The wealth of Saigon’s population has increased rapidly within the last 15 years, as well as its consumerism.
Single-use plastic, known for its versatile usage and cheap production, is consumed at a record high in Vietnam’s most populated city.
Its utilitarian characteristics make it the most common packaging material for anything, varying from food containers to plastic bags, to drink-to-go cups.
The human’s laziness of enjoying convenient plastic usage, in addition to a lack of education about responsible plastic consumption, has caused a widely spread, highly unsustainable plastic consuming habit.
Do you want to buy some food and eat it at your office or at home?
No problem, as you will get a polystyrene package with the food inside, a plastic spoon, as well as a plastic bag to carry all this conveniently and easy.
And what could fit a lunch better, than a delicious orange juice?
The friendly lunch lady smiles bright, as she pours the juice into a plastic cup and covers it with a plastic cap. The plastic straw glides smoothly through the cap’s hole.
Her fast movements reveal that she does this a lot, as she packs your cup adroitly into a special plastic bag, which is only made for the purpose that one can carry its cup like a bag.
You get two plastic bags which are easy to carry, pay and leave.
“Mmmmh”, is all you can say as you enjoy your delicious lunch and the orange juice to-go. 20 minutes later, deeply satisfied, you pack the polystyrene bag, the fork, as well as the cup back where you took it from (the plastic bag) and throw it all together into the next bin.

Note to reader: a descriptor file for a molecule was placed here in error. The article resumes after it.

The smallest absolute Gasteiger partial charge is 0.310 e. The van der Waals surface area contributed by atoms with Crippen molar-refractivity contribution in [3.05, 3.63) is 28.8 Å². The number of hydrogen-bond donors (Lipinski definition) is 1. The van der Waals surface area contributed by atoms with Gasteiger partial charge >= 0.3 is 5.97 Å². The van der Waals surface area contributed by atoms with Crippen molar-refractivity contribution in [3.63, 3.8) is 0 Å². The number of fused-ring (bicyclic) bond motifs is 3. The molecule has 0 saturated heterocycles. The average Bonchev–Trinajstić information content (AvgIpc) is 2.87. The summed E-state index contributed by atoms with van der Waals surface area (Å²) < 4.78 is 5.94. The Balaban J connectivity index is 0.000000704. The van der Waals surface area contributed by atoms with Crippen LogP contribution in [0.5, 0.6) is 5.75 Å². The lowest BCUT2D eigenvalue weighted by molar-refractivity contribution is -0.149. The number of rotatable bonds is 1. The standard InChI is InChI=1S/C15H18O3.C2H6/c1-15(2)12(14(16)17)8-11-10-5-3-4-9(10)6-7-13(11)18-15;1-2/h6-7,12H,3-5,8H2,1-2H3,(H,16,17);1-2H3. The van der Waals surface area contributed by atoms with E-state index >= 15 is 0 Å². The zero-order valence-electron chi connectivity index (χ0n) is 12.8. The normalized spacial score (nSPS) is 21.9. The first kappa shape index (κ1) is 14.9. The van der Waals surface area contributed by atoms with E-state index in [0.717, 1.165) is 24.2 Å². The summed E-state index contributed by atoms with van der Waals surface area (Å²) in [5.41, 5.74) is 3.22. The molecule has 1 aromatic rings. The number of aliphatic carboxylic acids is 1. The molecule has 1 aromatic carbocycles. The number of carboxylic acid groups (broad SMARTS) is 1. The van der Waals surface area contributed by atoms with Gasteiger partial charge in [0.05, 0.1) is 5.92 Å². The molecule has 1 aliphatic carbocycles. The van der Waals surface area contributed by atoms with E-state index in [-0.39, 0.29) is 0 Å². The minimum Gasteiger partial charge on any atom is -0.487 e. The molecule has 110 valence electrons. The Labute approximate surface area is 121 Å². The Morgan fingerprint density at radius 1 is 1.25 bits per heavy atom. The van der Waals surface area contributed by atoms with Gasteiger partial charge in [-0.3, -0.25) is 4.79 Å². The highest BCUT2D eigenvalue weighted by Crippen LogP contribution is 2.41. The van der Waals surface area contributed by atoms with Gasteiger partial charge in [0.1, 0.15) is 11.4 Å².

Your stomach is filled and the lunch lady doesn’t have to clean any dishes. Everybody is happy, everything is perfect, isn’t it?
It would, if there wouldn’t be an aftermath of this convenient single-use plastic consuming habit.
This aftermath is environmental pollution due to plastic trash, in an extent as humanity has never experienced it before.
Just a minority of countries in the world have effective trash disposal or even trash recycling systems, while the majority of countries (especially in Asia) store their trash at unsustainable landfills
This consequence of disproportionate single-use plastic consumption, is responsible for the terrifying warning of the Ellen MacArthur Foundation, that there will be more plastic than fish in our oceans by 2050, if humanity won’t undergo rapid changes in its consumption and disposal of plastic trash.
Vietnam’s attempts to handle its trash
As one of the fastest growing economies of South East Asia, Vietnam fails in terms of
According to the Vietnamese Institute of Strategy and Policy on Natural Resources and Environment, the country discards more than 30 billion (!) plastic bags per year, of which only 17% are reused.
The big Vietnamese cities all have trash collection systems, which transport the trash to landfills, while only 40-60 percent of Vietnam’s rural areas have a similar system. The uncollected trash becomes a danger to marine life, as it just gets dumped into rivers and streams, which transport it into the ocean.
Once in the ocean, plastic becomes a serious danger for marine life, as it often gets mistaken for food.
A tragic example is a whale which was found dead on a beach in Indonesia. Investigators found 5.9kg (13lbs) of plastic waste in the animal’s stomach containing 115 plastic cups, four plastic bottles, 25 plastic bags, two flip-flops, a nylon sack and more than 1,000 other assorted pieces of plastic.
Indonesia is worldwide the second biggest contributor to plastic trash in our oceans.